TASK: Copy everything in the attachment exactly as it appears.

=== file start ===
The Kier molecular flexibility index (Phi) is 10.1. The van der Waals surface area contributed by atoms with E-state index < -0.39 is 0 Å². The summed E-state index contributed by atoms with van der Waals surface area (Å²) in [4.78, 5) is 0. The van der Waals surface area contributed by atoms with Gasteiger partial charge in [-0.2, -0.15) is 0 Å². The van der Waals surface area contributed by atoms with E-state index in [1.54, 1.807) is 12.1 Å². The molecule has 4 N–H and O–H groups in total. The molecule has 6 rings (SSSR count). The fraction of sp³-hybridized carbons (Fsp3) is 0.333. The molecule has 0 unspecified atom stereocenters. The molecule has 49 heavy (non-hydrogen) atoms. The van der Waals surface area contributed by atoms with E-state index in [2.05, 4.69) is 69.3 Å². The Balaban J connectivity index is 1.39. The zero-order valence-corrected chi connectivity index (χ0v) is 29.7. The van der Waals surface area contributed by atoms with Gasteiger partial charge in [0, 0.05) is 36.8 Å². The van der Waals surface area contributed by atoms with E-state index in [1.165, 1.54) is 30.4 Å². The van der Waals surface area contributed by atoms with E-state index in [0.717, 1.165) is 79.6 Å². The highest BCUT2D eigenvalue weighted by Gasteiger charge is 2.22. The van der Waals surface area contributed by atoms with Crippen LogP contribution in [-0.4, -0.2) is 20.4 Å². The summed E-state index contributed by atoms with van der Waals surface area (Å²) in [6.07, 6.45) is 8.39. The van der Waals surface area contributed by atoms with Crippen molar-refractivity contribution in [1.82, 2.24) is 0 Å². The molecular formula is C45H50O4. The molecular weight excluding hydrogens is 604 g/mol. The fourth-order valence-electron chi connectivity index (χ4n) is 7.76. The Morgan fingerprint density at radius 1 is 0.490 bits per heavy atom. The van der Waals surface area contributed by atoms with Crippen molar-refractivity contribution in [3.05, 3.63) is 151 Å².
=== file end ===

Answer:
The Kier molecular flexibility index (Phi) is 10.1. The van der Waals surface area contributed by atoms with E-state index < -0.39 is 0 Å². The summed E-state index contributed by atoms with van der Waals surface area (Å²) in [4.78, 5) is 0. The van der Waals surface area contributed by atoms with Gasteiger partial charge in [-0.2, -0.15) is 0 Å². The van der Waals surface area contributed by atoms with E-state index in [1.54, 1.807) is 12.1 Å². The molecule has 4 N–H and O–H groups in total. The molecule has 6 rings (SSSR count). The fraction of sp³-hybridized carbons (Fsp3) is 0.333. The molecule has 0 unspecified atom stereocenters. The molecule has 49 heavy (non-hydrogen) atoms. The van der Waals surface area contributed by atoms with E-state index in [2.05, 4.69) is 69.3 Å². The Balaban J connectivity index is 1.39. The zero-order valence-corrected chi connectivity index (χ0v) is 29.7. The van der Waals surface area contributed by atoms with Gasteiger partial charge in [0, 0.05) is 36.8 Å². The van der Waals surface area contributed by atoms with E-state index in [1.165, 1.54) is 30.4 Å². The van der Waals surface area contributed by atoms with E-state index in [0.717, 1.165) is 79.6 Å². The highest BCUT2D eigenvalue weighted by Gasteiger charge is 2.22. The van der Waals surface area contributed by atoms with Crippen LogP contribution in [-0.4, -0.2) is 20.4 Å². The summed E-state index contributed by atoms with van der Waals surface area (Å²) in [6.07, 6.45) is 8.39. The van der Waals surface area contributed by atoms with Crippen molar-refractivity contribution in [1.82, 2.24) is 0 Å². The molecular formula is C45H50O4. The molecular weight excluding hydrogens is 604 g/mol. The fourth-order valence-electron chi connectivity index (χ4n) is 7.76. The Morgan fingerprint density at radius 1 is 0.490 bits per heavy atom. The van der Waals surface area contributed by atoms with Crippen molar-refractivity contribution in [3.05, 3.63) is 151 Å².